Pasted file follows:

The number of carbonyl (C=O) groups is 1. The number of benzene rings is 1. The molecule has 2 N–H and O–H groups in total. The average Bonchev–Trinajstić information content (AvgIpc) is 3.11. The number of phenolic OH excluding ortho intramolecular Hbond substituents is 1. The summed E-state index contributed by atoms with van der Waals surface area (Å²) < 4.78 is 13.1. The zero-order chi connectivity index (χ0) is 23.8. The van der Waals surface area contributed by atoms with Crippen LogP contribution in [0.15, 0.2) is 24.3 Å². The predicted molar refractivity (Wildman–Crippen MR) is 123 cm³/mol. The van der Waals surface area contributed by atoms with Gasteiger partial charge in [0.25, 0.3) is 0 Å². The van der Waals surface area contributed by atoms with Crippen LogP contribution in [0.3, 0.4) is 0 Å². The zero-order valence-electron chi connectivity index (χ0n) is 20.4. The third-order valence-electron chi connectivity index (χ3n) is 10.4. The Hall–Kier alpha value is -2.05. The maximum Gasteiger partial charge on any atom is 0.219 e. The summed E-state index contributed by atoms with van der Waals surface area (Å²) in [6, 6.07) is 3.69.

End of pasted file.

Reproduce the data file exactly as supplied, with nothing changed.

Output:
The number of carbonyl (C=O) groups is 1. The number of benzene rings is 1. The molecule has 2 N–H and O–H groups in total. The average Bonchev–Trinajstić information content (AvgIpc) is 3.11. The number of phenolic OH excluding ortho intramolecular Hbond substituents is 1. The summed E-state index contributed by atoms with van der Waals surface area (Å²) < 4.78 is 13.1. The zero-order chi connectivity index (χ0) is 23.8. The van der Waals surface area contributed by atoms with Crippen LogP contribution in [0.15, 0.2) is 24.3 Å². The predicted molar refractivity (Wildman–Crippen MR) is 123 cm³/mol. The van der Waals surface area contributed by atoms with Gasteiger partial charge in [0.25, 0.3) is 0 Å². The van der Waals surface area contributed by atoms with Crippen LogP contribution in [0.3, 0.4) is 0 Å². The zero-order valence-electron chi connectivity index (χ0n) is 20.4. The third-order valence-electron chi connectivity index (χ3n) is 10.4. The Hall–Kier alpha value is -2.05. The maximum Gasteiger partial charge on any atom is 0.219 e. The summed E-state index contributed by atoms with van der Waals surface area (Å²) in [6, 6.07) is 3.69.